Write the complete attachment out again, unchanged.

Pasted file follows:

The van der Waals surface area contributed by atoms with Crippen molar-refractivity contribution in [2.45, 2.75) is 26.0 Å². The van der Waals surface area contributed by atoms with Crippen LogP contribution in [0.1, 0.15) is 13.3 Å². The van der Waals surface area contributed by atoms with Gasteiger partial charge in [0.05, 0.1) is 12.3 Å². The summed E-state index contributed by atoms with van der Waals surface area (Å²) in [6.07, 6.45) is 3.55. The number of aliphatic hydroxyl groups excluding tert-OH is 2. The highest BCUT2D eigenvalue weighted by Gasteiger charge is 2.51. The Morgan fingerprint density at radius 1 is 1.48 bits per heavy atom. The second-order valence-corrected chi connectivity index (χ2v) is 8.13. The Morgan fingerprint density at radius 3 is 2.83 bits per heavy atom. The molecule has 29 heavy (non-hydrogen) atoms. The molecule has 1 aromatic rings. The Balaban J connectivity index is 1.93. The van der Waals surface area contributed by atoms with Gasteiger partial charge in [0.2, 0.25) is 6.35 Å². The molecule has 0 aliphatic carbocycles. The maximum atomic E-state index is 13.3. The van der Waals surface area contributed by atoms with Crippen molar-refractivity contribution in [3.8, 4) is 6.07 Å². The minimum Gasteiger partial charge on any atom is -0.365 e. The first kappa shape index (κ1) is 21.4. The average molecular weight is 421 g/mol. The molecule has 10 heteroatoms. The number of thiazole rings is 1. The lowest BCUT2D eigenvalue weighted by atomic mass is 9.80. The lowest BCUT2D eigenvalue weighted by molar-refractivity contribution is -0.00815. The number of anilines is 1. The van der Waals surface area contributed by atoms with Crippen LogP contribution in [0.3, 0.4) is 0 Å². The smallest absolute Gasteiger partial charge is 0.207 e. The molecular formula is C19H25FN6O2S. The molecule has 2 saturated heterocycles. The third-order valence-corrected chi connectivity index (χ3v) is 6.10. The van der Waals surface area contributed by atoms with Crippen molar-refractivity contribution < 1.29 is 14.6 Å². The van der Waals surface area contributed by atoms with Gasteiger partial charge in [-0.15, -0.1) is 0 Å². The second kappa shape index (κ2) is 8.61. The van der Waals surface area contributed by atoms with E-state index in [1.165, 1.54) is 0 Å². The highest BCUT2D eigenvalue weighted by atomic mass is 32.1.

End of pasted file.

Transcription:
The van der Waals surface area contributed by atoms with Crippen molar-refractivity contribution in [2.45, 2.75) is 26.0 Å². The van der Waals surface area contributed by atoms with Crippen LogP contribution in [0.1, 0.15) is 13.3 Å². The van der Waals surface area contributed by atoms with Gasteiger partial charge in [0.05, 0.1) is 12.3 Å². The summed E-state index contributed by atoms with van der Waals surface area (Å²) in [6.07, 6.45) is 3.55. The number of aliphatic hydroxyl groups excluding tert-OH is 2. The highest BCUT2D eigenvalue weighted by Gasteiger charge is 2.51. The Morgan fingerprint density at radius 1 is 1.48 bits per heavy atom. The second-order valence-corrected chi connectivity index (χ2v) is 8.13. The Morgan fingerprint density at radius 3 is 2.83 bits per heavy atom. The molecule has 29 heavy (non-hydrogen) atoms. The molecule has 1 aromatic rings. The Balaban J connectivity index is 1.93. The van der Waals surface area contributed by atoms with Gasteiger partial charge in [0.2, 0.25) is 6.35 Å². The molecule has 0 aliphatic carbocycles. The maximum atomic E-state index is 13.3. The van der Waals surface area contributed by atoms with Crippen molar-refractivity contribution in [3.8, 4) is 6.07 Å². The minimum Gasteiger partial charge on any atom is -0.365 e. The first kappa shape index (κ1) is 21.4. The average molecular weight is 421 g/mol. The molecule has 10 heteroatoms. The number of thiazole rings is 1. The lowest BCUT2D eigenvalue weighted by atomic mass is 9.80. The lowest BCUT2D eigenvalue weighted by molar-refractivity contribution is -0.00815. The number of anilines is 1. The van der Waals surface area contributed by atoms with Crippen LogP contribution in [0.3, 0.4) is 0 Å². The smallest absolute Gasteiger partial charge is 0.207 e. The molecular formula is C19H25FN6O2S. The molecule has 2 saturated heterocycles. The third-order valence-corrected chi connectivity index (χ3v) is 6.10. The van der Waals surface area contributed by atoms with Crippen molar-refractivity contribution < 1.29 is 14.6 Å². The van der Waals surface area contributed by atoms with Gasteiger partial charge in [-0.15, -0.1) is 0 Å². The second kappa shape index (κ2) is 8.61. The van der Waals surface area contributed by atoms with E-state index in [1.165, 1.54) is 0 Å². The highest BCUT2D eigenvalue weighted by atomic mass is 32.1.